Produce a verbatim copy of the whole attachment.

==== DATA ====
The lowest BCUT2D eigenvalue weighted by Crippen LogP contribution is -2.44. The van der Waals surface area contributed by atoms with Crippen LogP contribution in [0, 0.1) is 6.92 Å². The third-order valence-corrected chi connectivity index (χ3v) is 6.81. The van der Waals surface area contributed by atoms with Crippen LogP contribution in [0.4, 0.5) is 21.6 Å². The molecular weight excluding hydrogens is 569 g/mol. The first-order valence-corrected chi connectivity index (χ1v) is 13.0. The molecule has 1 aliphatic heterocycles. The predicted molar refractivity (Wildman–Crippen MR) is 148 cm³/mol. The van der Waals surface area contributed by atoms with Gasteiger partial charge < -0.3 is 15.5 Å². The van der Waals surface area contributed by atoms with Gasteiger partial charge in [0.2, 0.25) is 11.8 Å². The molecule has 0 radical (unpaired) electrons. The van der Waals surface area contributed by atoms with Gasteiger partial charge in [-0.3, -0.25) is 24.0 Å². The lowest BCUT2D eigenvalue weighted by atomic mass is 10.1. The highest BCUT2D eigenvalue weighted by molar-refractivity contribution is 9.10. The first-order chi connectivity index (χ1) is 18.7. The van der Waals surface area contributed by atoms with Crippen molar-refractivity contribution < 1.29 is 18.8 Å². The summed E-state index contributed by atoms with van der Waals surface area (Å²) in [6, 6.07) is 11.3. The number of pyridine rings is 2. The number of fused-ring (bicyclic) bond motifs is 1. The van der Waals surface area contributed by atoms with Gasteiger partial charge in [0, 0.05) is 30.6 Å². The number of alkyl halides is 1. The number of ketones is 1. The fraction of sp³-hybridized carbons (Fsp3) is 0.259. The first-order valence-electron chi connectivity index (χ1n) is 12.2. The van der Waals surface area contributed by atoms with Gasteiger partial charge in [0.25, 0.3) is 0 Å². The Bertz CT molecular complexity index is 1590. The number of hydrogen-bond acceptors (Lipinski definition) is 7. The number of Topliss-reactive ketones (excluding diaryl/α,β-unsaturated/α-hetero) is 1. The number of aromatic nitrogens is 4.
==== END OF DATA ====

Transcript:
The lowest BCUT2D eigenvalue weighted by Crippen LogP contribution is -2.44. The van der Waals surface area contributed by atoms with Crippen LogP contribution in [0, 0.1) is 6.92 Å². The third-order valence-corrected chi connectivity index (χ3v) is 6.81. The van der Waals surface area contributed by atoms with Crippen LogP contribution in [0.4, 0.5) is 21.6 Å². The molecular weight excluding hydrogens is 569 g/mol. The first-order valence-corrected chi connectivity index (χ1v) is 13.0. The molecule has 1 aliphatic heterocycles. The predicted molar refractivity (Wildman–Crippen MR) is 148 cm³/mol. The van der Waals surface area contributed by atoms with Gasteiger partial charge < -0.3 is 15.5 Å². The van der Waals surface area contributed by atoms with Gasteiger partial charge in [0.2, 0.25) is 11.8 Å². The molecule has 0 radical (unpaired) electrons. The van der Waals surface area contributed by atoms with Gasteiger partial charge in [-0.3, -0.25) is 24.0 Å². The lowest BCUT2D eigenvalue weighted by atomic mass is 10.1. The highest BCUT2D eigenvalue weighted by molar-refractivity contribution is 9.10. The first-order chi connectivity index (χ1) is 18.7. The van der Waals surface area contributed by atoms with Crippen molar-refractivity contribution < 1.29 is 18.8 Å². The summed E-state index contributed by atoms with van der Waals surface area (Å²) in [6, 6.07) is 11.3. The number of pyridine rings is 2. The number of fused-ring (bicyclic) bond motifs is 1. The van der Waals surface area contributed by atoms with Gasteiger partial charge in [0, 0.05) is 30.6 Å². The number of alkyl halides is 1. The number of ketones is 1. The fraction of sp³-hybridized carbons (Fsp3) is 0.259. The first-order valence-electron chi connectivity index (χ1n) is 12.2. The van der Waals surface area contributed by atoms with Gasteiger partial charge in [0.25, 0.3) is 0 Å². The Bertz CT molecular complexity index is 1590. The number of hydrogen-bond acceptors (Lipinski definition) is 7. The number of Topliss-reactive ketones (excluding diaryl/α,β-unsaturated/α-hetero) is 1. The number of aromatic nitrogens is 4.